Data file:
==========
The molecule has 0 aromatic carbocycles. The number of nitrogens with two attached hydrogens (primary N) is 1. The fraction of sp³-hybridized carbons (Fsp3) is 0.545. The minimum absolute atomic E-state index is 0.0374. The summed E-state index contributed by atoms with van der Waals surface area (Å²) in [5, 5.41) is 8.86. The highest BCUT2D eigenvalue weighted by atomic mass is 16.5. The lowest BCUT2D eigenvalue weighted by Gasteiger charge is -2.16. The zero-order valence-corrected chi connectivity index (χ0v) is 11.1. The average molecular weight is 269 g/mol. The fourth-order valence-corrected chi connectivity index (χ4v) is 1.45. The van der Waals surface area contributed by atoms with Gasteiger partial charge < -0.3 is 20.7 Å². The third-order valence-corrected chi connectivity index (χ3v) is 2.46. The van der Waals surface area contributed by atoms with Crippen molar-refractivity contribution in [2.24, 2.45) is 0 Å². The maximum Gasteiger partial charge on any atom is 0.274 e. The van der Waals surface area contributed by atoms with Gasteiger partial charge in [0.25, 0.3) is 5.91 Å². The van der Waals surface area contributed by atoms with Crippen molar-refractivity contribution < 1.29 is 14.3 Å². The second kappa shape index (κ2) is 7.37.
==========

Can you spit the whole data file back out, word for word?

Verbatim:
The molecule has 0 aromatic carbocycles. The number of nitrogens with two attached hydrogens (primary N) is 1. The fraction of sp³-hybridized carbons (Fsp3) is 0.545. The minimum absolute atomic E-state index is 0.0374. The summed E-state index contributed by atoms with van der Waals surface area (Å²) in [5, 5.41) is 8.86. The highest BCUT2D eigenvalue weighted by atomic mass is 16.5. The lowest BCUT2D eigenvalue weighted by Gasteiger charge is -2.16. The zero-order valence-corrected chi connectivity index (χ0v) is 11.1. The average molecular weight is 269 g/mol. The fourth-order valence-corrected chi connectivity index (χ4v) is 1.45. The van der Waals surface area contributed by atoms with Gasteiger partial charge < -0.3 is 20.7 Å². The third-order valence-corrected chi connectivity index (χ3v) is 2.46. The van der Waals surface area contributed by atoms with Crippen molar-refractivity contribution in [2.24, 2.45) is 0 Å². The maximum Gasteiger partial charge on any atom is 0.274 e. The van der Waals surface area contributed by atoms with Gasteiger partial charge in [0.25, 0.3) is 5.91 Å². The van der Waals surface area contributed by atoms with Crippen molar-refractivity contribution < 1.29 is 14.3 Å². The second kappa shape index (κ2) is 7.37.